Abstract 1: Derivation of a Novel Hypothermic to Ischemic Ratio as an Indicator for Predicting and Improving Survival from Out of Hospital Cardiac Arrest
Objectives: Therapeutic hypothermia (TH) is recommended by the 2010 AHA guidelines but there is little evidence to guide the duration of therapy required to realize benefit after out-of-hospital cardiac arrest (OOH-CA). We sought to evaluate a novel Hypothermic to Ischemic Ratio (H/I Ratio = total hypothermic time / total ischemic time (TIT)) as a predictor of survival.
Methods: Adult, non-traumatic, OOH-CA patients surviving to hospital admission between January 2008 and January 2011 were included, and structured data including Utstein variables were collected retrospectively. Total hypothermic time was composed of 1) induction interval from ROSC to target temperature (T2T), 2) TH interval, from target temperature until rewarming, and 3) rewarming interval. TIT was measured from pulselessness to ROSC. Backwards stepwise logistic regression was used to fit the most parsimonious models, and odds ratios (OR) were obtained to examine the effects of the predictor variables on survival. The final models were evaluated by Hosmer-Lemeshow and Receiver-Operating Characteristic (ROC) curves.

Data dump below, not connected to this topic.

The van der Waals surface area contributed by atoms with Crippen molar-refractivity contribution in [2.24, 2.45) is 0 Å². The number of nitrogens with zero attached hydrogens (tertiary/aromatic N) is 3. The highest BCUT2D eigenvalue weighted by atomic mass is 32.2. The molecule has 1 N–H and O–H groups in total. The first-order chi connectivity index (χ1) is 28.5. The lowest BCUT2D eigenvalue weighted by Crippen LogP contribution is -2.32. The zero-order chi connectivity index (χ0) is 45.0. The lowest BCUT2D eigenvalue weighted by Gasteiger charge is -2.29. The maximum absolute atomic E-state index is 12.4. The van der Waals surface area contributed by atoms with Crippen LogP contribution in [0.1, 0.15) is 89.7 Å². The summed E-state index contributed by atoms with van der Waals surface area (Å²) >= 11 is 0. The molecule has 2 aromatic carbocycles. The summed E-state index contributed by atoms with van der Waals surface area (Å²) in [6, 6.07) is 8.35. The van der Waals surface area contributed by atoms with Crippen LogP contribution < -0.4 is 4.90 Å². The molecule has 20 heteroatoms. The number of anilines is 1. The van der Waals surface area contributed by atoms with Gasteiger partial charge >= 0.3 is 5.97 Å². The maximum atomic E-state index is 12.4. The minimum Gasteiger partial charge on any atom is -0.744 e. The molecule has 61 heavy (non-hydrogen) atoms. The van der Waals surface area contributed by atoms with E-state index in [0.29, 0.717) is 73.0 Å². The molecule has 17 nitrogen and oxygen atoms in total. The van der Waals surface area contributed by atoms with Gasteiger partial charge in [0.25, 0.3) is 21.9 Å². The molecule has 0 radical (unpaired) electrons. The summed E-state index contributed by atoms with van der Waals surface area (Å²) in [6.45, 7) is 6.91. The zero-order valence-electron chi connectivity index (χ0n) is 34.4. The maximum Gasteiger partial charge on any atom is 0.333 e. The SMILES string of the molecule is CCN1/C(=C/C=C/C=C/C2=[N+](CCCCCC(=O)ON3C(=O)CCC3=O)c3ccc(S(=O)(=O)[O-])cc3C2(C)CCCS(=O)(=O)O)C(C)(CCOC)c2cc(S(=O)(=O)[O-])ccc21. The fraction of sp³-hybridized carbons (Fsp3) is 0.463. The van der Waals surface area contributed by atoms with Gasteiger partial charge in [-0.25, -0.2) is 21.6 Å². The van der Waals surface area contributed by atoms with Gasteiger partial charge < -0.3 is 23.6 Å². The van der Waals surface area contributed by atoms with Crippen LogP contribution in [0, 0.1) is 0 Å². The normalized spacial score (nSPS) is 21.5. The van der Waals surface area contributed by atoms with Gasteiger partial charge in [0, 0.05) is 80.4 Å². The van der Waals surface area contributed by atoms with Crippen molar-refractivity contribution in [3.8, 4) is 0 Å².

Results: Overall, 84 patients (49.7%) survived to hospital discharge. The odds of survival for VF were 6.53 times greater than PEA (95% CI 3.28 to 13.01), so separate models were constructed. For VF, longer T2T, shorter TIT, and lower initial patient temperature were significant for predicting survival (R² = 0.41, area under curve = 0.89). H/I Ratio was the most powerful predictor and attained 100% sensitivity at 25:1. For PEA, longer T2T, shorter TIT, and higher initial temperature were significant predictors (R² = 0.45, AUC= 0.91). H/I Ratio was a significant predictor and reached 100% sensitivity at 37:1.
Conclusions: The novel H/I Ratio predicts survival to hospital discharge significantly and suggests that OOH-CA patients may directly benefit from a simple, individualized approach, tailoring total hypothermic time according to presenting rhythm and TIT.
- © 2011 by American Heart Association, Inc.